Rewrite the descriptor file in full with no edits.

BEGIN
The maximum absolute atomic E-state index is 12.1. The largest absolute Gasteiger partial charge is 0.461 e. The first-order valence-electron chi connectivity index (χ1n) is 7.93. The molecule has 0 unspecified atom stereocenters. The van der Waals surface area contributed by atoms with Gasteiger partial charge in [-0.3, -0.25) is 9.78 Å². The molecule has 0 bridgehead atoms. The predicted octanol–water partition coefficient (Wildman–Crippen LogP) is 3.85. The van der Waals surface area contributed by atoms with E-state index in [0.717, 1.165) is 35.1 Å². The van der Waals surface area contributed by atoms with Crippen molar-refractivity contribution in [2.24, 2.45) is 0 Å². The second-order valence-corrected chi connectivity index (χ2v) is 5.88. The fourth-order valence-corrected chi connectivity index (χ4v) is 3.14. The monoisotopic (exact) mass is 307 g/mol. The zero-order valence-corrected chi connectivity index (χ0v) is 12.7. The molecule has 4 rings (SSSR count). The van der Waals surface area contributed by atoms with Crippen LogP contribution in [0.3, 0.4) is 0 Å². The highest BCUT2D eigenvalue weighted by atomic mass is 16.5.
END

The maximum absolute atomic E-state index is 12.1. The largest absolute Gasteiger partial charge is 0.461 e. The first-order valence-electron chi connectivity index (χ1n) is 7.93. The molecule has 0 unspecified atom stereocenters. The van der Waals surface area contributed by atoms with Gasteiger partial charge in [-0.3, -0.25) is 9.78 Å². The molecule has 0 bridgehead atoms. The predicted octanol–water partition coefficient (Wildman–Crippen LogP) is 3.85. The van der Waals surface area contributed by atoms with E-state index in [0.717, 1.165) is 35.1 Å². The van der Waals surface area contributed by atoms with Crippen molar-refractivity contribution in [2.24, 2.45) is 0 Å². The second-order valence-corrected chi connectivity index (χ2v) is 5.88. The fourth-order valence-corrected chi connectivity index (χ4v) is 3.14. The monoisotopic (exact) mass is 307 g/mol. The zero-order valence-corrected chi connectivity index (χ0v) is 12.7. The molecule has 4 rings (SSSR count). The van der Waals surface area contributed by atoms with Crippen LogP contribution in [0.3, 0.4) is 0 Å². The highest BCUT2D eigenvalue weighted by atomic mass is 16.5.